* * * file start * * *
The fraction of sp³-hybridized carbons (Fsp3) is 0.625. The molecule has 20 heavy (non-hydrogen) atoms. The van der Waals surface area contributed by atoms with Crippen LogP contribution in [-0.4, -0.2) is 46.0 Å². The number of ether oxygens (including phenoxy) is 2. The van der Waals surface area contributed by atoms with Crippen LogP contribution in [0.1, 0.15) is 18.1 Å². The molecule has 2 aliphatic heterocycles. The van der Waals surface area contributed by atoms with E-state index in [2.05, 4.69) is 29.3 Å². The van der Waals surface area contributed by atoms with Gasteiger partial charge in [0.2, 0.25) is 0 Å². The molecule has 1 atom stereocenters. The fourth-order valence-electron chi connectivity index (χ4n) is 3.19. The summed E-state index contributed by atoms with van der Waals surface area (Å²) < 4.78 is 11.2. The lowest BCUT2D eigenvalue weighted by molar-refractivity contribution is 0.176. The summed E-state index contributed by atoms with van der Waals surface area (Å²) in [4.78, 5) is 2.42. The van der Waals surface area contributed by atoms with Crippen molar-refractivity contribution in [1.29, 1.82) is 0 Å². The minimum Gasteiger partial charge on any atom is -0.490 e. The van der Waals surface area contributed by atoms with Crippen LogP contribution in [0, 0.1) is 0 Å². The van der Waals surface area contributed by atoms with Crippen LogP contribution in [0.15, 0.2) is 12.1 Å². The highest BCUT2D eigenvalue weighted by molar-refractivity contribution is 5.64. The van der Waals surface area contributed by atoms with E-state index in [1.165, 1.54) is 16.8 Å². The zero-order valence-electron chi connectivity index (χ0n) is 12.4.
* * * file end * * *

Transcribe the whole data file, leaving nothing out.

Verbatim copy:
The fraction of sp³-hybridized carbons (Fsp3) is 0.625. The molecule has 20 heavy (non-hydrogen) atoms. The van der Waals surface area contributed by atoms with Crippen LogP contribution in [-0.4, -0.2) is 46.0 Å². The number of ether oxygens (including phenoxy) is 2. The van der Waals surface area contributed by atoms with Crippen LogP contribution in [0.1, 0.15) is 18.1 Å². The molecule has 2 aliphatic heterocycles. The van der Waals surface area contributed by atoms with E-state index in [2.05, 4.69) is 29.3 Å². The van der Waals surface area contributed by atoms with Gasteiger partial charge in [0.2, 0.25) is 0 Å². The molecule has 1 atom stereocenters. The fourth-order valence-electron chi connectivity index (χ4n) is 3.19. The summed E-state index contributed by atoms with van der Waals surface area (Å²) < 4.78 is 11.2. The lowest BCUT2D eigenvalue weighted by molar-refractivity contribution is 0.176. The summed E-state index contributed by atoms with van der Waals surface area (Å²) in [4.78, 5) is 2.42. The van der Waals surface area contributed by atoms with Crippen molar-refractivity contribution in [1.29, 1.82) is 0 Å². The minimum Gasteiger partial charge on any atom is -0.490 e. The van der Waals surface area contributed by atoms with Crippen LogP contribution in [0, 0.1) is 0 Å². The van der Waals surface area contributed by atoms with Crippen LogP contribution in [0.15, 0.2) is 12.1 Å². The highest BCUT2D eigenvalue weighted by molar-refractivity contribution is 5.64. The van der Waals surface area contributed by atoms with E-state index in [1.165, 1.54) is 16.8 Å². The zero-order valence-electron chi connectivity index (χ0n) is 12.4.